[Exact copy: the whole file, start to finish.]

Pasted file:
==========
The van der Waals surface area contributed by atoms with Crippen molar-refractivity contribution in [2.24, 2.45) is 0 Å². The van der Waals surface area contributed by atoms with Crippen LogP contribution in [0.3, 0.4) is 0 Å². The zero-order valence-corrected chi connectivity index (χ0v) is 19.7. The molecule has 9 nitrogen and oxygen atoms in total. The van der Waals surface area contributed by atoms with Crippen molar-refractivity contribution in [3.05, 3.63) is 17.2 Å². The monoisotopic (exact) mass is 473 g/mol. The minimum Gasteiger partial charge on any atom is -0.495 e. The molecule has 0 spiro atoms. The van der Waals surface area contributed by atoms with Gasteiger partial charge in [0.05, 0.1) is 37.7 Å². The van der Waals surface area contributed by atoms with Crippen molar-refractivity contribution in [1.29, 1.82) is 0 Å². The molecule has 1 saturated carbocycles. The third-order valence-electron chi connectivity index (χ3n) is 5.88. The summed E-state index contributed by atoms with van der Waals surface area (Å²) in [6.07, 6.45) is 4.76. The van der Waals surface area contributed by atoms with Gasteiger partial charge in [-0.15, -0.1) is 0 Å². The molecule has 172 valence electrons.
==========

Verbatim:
The van der Waals surface area contributed by atoms with Crippen molar-refractivity contribution in [2.24, 2.45) is 0 Å². The van der Waals surface area contributed by atoms with Crippen LogP contribution in [0.3, 0.4) is 0 Å². The zero-order valence-corrected chi connectivity index (χ0v) is 19.7. The molecule has 9 nitrogen and oxygen atoms in total. The van der Waals surface area contributed by atoms with Crippen molar-refractivity contribution in [3.05, 3.63) is 17.2 Å². The monoisotopic (exact) mass is 473 g/mol. The minimum Gasteiger partial charge on any atom is -0.495 e. The molecule has 0 spiro atoms. The van der Waals surface area contributed by atoms with Gasteiger partial charge in [0.05, 0.1) is 37.7 Å². The van der Waals surface area contributed by atoms with Crippen molar-refractivity contribution in [1.29, 1.82) is 0 Å². The molecule has 1 saturated carbocycles. The third-order valence-electron chi connectivity index (χ3n) is 5.88. The summed E-state index contributed by atoms with van der Waals surface area (Å²) in [6.07, 6.45) is 4.76. The van der Waals surface area contributed by atoms with Gasteiger partial charge in [-0.15, -0.1) is 0 Å². The molecule has 172 valence electrons.